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Author Topic: Cities that were less Democratic (% Obama) than their county  (Read 912 times)
nclib
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« on: September 20, 2012, 11:22:42 pm »
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Thanks to Lephead's data, I was comparing city results with county results.

Even (large and mid-sized) cities that are pretty Republican are still less GOP than their suburbs/the rest of their county.

Cape Coral   FL   Lee
Concord   CA   Contra Costa
San Jose   CA   Santa Clara
Visalia   CA   Tulare
Fort Lauderdale   FL   Broward
Metairie CDP   LA   Jefferson
Yonkers   NY   Westchester
Corpus Christi   TX   Nueces
Laredo   TX   Webb
McAllen   TX    Hidalgo

Does anyone have any info on these cities?      
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Lewis Trondheim
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« Reply #1 on: September 21, 2012, 04:57:29 am »
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Thanks to Lephead's data, I was comparing city results with county results.

Even (large and mid-sized) cities that are pretty Republican are still less GOP than their suburbs/the rest of their county.

Cape Coral   FL   Lee
Concord   CA   Contra Costa
San Jose   CA   Santa Clara
Visalia   CA   Tulare
Fort Lauderdale   FL   Broward
Metairie CDP   LA   Jefferson
Yonkers   NY   Westchester
Corpus Christi   TX   Nueces
Laredo   TX   Webb
McAllen   TX    Hidalgo

Does anyone have any info on these cities?      

Readily accessible via the DRA (except California which is a bitch to load, but for that we have the Supplement.)
Even before looking anything up, though, about half of Yonkers is 90% D Ghettoland while the other half is suburban Swingvoterland; and Metairie is obviously more Republican than Jefferson Parish as a whole because the (sizable) Black suburban areas of the parish are outside of it.
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Lewis Trondheim
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« Reply #2 on: September 21, 2012, 05:54:11 am »
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And after looking up everything but the TX and FL cities, I just realize that all of these are such places and you're not interested in the figures but the reasons. Oopsie...

Well Metairie is obvious - this is not a city. This is Southern White suburbia, not a city. You might as well ask why Paradise Valley is more Republican than Maricopa County. Also, Blacks. Elsewhere.
And all the rest is more or less similar. Visalia is a real city, but it's 14 points less Hispanic than the county as a whole. San Jose includes all the hilly suburban areas to the south, while the areas to the northwest and northeast outside the city are part of an undistinguishable blob of houses around the South Bay. Concord is in the geographical center of CC, presumably well east (ie away from the center of the agglomeration) of the county's center of population. Cape Coral may be the largest municipality in Lee County, but the old urban core, the county seat, the Black area are all in Fort Myers. Broward County's Black Suburban areas that elect Alcee Hastings are also not in Fort Lauderdale city limits.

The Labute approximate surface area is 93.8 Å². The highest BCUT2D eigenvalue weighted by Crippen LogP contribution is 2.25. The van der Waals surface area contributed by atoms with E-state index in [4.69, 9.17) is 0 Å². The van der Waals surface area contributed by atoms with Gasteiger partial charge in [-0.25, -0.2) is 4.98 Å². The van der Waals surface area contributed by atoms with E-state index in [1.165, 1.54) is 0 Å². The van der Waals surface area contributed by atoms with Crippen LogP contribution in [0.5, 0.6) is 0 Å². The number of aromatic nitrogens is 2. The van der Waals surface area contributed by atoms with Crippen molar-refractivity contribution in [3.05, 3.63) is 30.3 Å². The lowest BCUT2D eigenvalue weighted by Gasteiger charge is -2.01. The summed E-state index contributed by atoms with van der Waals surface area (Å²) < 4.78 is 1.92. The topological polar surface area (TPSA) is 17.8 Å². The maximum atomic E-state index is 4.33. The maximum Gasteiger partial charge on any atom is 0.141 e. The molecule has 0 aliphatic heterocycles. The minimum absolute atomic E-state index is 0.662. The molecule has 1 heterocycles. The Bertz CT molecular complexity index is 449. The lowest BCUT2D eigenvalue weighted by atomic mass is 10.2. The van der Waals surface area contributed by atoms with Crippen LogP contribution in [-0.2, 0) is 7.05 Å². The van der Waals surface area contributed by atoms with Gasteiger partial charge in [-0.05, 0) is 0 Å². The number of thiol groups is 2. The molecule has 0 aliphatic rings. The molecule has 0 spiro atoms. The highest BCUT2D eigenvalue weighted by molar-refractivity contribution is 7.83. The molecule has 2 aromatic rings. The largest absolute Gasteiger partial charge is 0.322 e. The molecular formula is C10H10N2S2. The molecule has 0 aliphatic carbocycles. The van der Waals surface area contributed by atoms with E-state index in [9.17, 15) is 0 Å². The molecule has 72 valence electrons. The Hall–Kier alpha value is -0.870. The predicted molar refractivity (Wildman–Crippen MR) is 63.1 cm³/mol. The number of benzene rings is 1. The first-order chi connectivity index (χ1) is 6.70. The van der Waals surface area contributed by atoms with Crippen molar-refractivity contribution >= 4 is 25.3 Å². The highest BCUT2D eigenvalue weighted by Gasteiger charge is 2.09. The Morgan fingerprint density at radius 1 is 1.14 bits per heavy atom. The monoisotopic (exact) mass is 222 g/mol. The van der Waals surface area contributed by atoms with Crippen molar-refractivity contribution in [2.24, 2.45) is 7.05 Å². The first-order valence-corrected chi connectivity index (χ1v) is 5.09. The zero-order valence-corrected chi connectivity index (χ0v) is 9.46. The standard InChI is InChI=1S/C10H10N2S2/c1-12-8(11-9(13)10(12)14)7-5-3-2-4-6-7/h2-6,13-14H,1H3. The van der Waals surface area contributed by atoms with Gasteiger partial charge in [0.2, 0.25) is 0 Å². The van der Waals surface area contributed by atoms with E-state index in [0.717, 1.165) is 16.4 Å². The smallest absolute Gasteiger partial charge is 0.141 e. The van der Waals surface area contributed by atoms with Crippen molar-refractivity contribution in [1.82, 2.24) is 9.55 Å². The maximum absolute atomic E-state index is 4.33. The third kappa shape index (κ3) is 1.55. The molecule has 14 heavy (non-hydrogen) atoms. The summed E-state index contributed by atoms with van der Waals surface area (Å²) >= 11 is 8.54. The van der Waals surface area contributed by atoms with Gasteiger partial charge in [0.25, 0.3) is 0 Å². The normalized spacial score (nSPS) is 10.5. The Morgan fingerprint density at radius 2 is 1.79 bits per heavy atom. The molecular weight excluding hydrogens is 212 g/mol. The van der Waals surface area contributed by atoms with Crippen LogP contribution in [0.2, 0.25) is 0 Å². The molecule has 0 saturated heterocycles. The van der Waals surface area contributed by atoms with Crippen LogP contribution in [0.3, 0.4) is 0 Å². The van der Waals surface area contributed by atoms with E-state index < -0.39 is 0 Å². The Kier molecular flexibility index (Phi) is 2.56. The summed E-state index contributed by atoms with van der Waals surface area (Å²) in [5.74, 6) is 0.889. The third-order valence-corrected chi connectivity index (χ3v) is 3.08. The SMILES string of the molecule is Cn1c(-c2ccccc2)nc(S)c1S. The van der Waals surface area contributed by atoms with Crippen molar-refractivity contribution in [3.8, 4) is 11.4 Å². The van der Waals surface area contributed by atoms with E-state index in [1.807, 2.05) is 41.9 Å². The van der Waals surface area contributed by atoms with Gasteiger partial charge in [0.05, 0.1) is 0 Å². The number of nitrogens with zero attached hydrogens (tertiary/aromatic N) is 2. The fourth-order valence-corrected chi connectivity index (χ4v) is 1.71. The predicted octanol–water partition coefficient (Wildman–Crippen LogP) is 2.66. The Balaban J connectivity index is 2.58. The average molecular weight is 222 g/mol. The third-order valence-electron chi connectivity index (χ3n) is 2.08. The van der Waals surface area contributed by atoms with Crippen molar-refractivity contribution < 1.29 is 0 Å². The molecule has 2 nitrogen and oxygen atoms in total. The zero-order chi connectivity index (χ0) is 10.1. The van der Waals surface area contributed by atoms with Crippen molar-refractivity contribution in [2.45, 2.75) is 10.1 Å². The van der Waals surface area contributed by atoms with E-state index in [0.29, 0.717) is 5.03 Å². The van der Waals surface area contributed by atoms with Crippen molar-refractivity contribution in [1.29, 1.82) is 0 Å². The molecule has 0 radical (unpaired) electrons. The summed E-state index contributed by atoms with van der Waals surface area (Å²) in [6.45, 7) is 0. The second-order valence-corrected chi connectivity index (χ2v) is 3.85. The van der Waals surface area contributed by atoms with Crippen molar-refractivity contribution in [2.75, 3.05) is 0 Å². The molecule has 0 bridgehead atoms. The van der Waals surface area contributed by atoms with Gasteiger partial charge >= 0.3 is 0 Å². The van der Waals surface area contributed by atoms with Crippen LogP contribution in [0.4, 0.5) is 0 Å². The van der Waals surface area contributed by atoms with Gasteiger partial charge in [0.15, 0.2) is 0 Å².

Yonkers is barely less Democratic than Westchester County as a whole (as are several others on the list), which includes several other older urban cores and the very Black enclave of Mount Vernon. Relative Republican strength in White inner suburban areas (especially within the city limits) is also a bit of a feature of the New York Metro, and Yonkers' suburban eastside is hemmed in by Mt Vernon, the urban core of Yonkers itself to the west, and the North Bronx.
That leaves South Texas. Laredo is 94% of the population of Webb County - it includes its suburbs, the remainder is mostly genuinely rural. And it's a feature of Texas Hispanic Republicanism that its strongly income-correlated. It's only the Hispanic Middle Class that frequently votes Republican - wholly Hispanic rural precincts down there are very heavily Democratic. McAllen also has a sizable White minority; about twice the share of Hidalgo County as a whole (and it has other urban centers besides.)
Nueces County too has some of those rural Hispanic D precincts... and it's Whites are Southern Republicans... and it's an oil town... and perhaps its Hispanics have lower citizenship rates than the surrounding county? Still one of only two places on here (the other being Yonkers) to be even vaguely surprising.

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"The secret to having a rewarding work-life balance is to have no life. Then it's easy to keep things balanced by doing no work." Wally



"Our party do not have any ideology... Our main aim is to grab power ... Every one is doing so but I say it openly." Keshav Dev Maurya
nclib
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« Reply #3 on: September 21, 2012, 09:02:33 pm »
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And after looking up everything but the TX and FL cities, I just realize that all of these are such places and you're not interested in the figures but the reasons. Oopsie...

Yes, I listed cities that fit the topic line, though using Lephead's tables (though DRA may be may accurate), I don't find the figures for the following cities:

Albuquerque   NM   Bernalillo
Abilene   TX   Taylor, Jones
Aurora   CO   Arapahoe, Adams
Charleston   SC   Charleston, Berkeley